Does being fat give you potential energy?

Someone showed me this excerpt from an e-mail health newsletter, which doesn’t really add up, in my opinion.  Look at here:

I began studying exercise physiology and the mechanics of how a fat cell really deals with burning.  I found that a fat cell is really just a storage center for potential energy in a solid form.  That’s right, you really don’t have fat, you have POTENTIAL ENERGY.  Now doesn’t that sound better?

My research* has shown that having an abundance of fat cells gives me less energy.  And when I do exercise and get to the point of burning fat, it makes me even more tired!  Where’s all that potential energy?  I think the health expert is full of POTENTIAL CRAP.

I wonder if the writer of that got his degree at one of those non-accredited universities…

* I eat a lot.

9 thoughts on “Does being fat give you potential energy?

  1. Potentially Muscular

    It is true. Fat is potential energy.

    The purpose of fat: if your body has too many calories, store it for a rainy day. the human body tries to not waste much when it comes to nutrition.

    In ancient times, being heavy was a sign that you could afford food. or at least had access to it.

    Unlike today, being heavy is mainly a sign of overeating, physical inactivity, and on a smaller scale: genetics.

    With the human body, if one has too much “potential energy” then they can afford to expend some. Like if you make too much money, one can afford to invest.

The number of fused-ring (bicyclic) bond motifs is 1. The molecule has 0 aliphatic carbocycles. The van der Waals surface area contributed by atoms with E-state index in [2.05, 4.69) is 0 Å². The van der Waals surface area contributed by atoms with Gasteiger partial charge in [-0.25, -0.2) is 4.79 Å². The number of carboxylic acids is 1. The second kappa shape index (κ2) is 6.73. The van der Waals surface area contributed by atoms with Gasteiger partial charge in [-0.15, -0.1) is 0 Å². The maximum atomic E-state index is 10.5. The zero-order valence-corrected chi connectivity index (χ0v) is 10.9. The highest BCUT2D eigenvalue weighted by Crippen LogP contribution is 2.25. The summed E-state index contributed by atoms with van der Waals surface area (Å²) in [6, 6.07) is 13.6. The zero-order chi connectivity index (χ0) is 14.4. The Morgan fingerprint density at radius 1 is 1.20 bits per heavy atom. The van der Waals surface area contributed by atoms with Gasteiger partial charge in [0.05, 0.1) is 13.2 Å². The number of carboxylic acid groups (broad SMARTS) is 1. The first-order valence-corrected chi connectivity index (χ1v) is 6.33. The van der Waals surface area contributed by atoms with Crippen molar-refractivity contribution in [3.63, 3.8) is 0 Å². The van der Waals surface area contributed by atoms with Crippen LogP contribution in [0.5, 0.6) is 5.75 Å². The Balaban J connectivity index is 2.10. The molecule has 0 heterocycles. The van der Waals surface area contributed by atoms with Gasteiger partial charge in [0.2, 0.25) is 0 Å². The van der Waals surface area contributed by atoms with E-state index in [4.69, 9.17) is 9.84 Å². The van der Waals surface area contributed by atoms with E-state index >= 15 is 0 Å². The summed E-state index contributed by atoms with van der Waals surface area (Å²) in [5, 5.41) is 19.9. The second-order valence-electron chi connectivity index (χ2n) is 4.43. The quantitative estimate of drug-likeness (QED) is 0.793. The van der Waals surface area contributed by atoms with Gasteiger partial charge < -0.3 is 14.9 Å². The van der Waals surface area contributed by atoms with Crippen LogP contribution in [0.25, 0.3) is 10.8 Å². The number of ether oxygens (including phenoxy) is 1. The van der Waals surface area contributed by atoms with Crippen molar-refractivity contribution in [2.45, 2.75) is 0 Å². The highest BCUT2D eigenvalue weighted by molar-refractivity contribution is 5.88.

and,obviously, with all things “potential”….It is a waste if not used.

    So if you have potential energy. USE IT!

    My “curse” is that I can’t acquire any potential energy. poor me. 🙂

  2. Potentially Politically Correct

    So I don’t have fat, just potential energy. Let me think…..nope he is wrong.
    I don’t feel much better when I look in the mirror.

  3. Metabolic Manliness

    I am one who has a high metabolism and thus do not require much exercise to maintain a slim figure. However, I am not immune to cardiovascular disease.

    Back when I played sports, I tried to learn of ways to increase my weight (naturally, not with steroids) and it was my research in nutrition that I learned how the human body operates on a basic level. In essence, I could not gain weight if I did not have the excess calories a.k.a. potential energy needed to gain weight.

    I ate a lot and ate healthy. I soon gained twenty pounds (of muscle) and was able to do things physically that I previously wasn’t able. It took some time to get used to being active. Though I was skinny, I wasn’t physically fit.

    One must train the body in order to make it function the way one wants it to.

    Training takes time. Physical training takes time and effort, just like with spiritual training. However, physical fitness should not be the ultimate goal.

    The apostle paul writes ” For physical training is of some value, but godliness has value for all things, holding promise for both the present life and the life to come.” 1 Timothy 4:8

    Paul also writes “Do you not know that in a race all the runners run, but only one gets the prize? Therefore, run in such a way as to get the prize.
    Everyone who comptes goes into strict training. They do it to get a crown that will not last; but we do it to get a crown that will last forever. I do not run like a man running aimlessly nor do I fight like a man beating the air. No, I train my body and make it my slave so that after I have preached to others, I myself will not be disqualified for the prize.” 1 Corinthians 9:24-27

  4. Important Doctor